It’s high noon for the Bush Administration’s program of wireless wiretapping. The administration is currently in secret negotiations with the House of Representatives over the issue of legal immunity for telecom companies that cooperated with legally dubious wiretaps. A new book by New York Times reporter Eric Lichtblau — one of the reporters who broke the original story on warrantless wiretapping in 2005 — poses some tough questions for the administration and its conduct in the War on Terror. Bush’s Law: The Remaking of American Justice explains how the Bush administration’s spying techniques are ineffectual as well as illegal, describing what the FBI labeled “Pizza Hut Leads”: terror leads gleaned from NSA call data that led to pizza deliverymen and other dead ends.
On February 12th, the U.S. Senate authorized a new version of the Protect America Act that gives legal ground to President Bush’s National Security Agency warrantless wiretapping program as well as retroactive immunity to telecom companies, such as AT&T and others, that assisted the National Security Agency in widespread electronic surveillance. After a secret session, the House of Representatives rejected telecom immunity on March 14th. Negotiations on the issue are ongoing, but it appears that a permanent wiretapping bill is imminent.
To paraphrase that great patriot Donald Rumsfeld: There are knowns, known unknowns, and unknown unknowns. The wiretapping program is a little like that. There are things we know and things we can only speculate about the wiretapping program. The number of customers affected by the surveillance remains secret, but the AT&T call-record database contains 1.88 trillion call records. Right now, the NSA program theoretically tracks only communication between foreign callers and callers in the US. Considering the complexity of global communication systems, we believe the distinction between domestic and foreign calls will be harder and harder to maintain, and the NSA wiretapping program has potential to become a full-fledged domestic spying regime.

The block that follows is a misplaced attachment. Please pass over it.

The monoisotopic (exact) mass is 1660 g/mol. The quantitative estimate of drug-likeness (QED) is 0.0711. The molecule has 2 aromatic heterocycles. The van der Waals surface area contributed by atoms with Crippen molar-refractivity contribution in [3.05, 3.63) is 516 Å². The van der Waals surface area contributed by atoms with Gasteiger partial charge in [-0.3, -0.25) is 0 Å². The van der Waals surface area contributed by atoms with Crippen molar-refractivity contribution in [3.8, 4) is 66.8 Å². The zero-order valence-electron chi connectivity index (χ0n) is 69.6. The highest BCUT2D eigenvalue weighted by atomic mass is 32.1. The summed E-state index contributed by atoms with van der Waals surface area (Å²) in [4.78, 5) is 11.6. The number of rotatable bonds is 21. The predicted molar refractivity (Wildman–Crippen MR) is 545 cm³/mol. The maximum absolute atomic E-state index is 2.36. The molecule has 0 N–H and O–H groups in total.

“The NSA is basically having drag-net surveillance of all this activity, regardless of whether it’s domestic or international calls” said Rebecca Jeschke, media coordinator for the Electronic Frontier Foundation. Some of the problems below are based on what we know about the program, and some are problems we can only speculate on. With that in mind, here’s a handy list for understanding some of the potential issues with the NSA program.
“Top 10 Reasons Why NSA Wiretapping is Bad For America”
10. Total integration of corporate and government power — By gathering telecom data, the executive branch has in effect enlisted communication companies as irregular officers in the War on Terror. “We can’t do this mission without their help,” the Director of National Intelligence Mike McConnell told NPR. “Currently there is no retroactive liability protection for them. They’re being sued for billions of dollars.” If retroactive immunity goes through, it will usher in even more increased cooperation between corporations and the government in an age of the imperial presidency.
9. Phone companies aren’t your friends. Ever try breaking a cell-phone service contract? Go over your allotted minutes on your phone? Now you are going to paying these companies for the privilege of having them spy on you. The Senate isn’t your friend either: previous legislation would have authorized a minimum of $1000 per-person payouts for privacy violations by telecoms.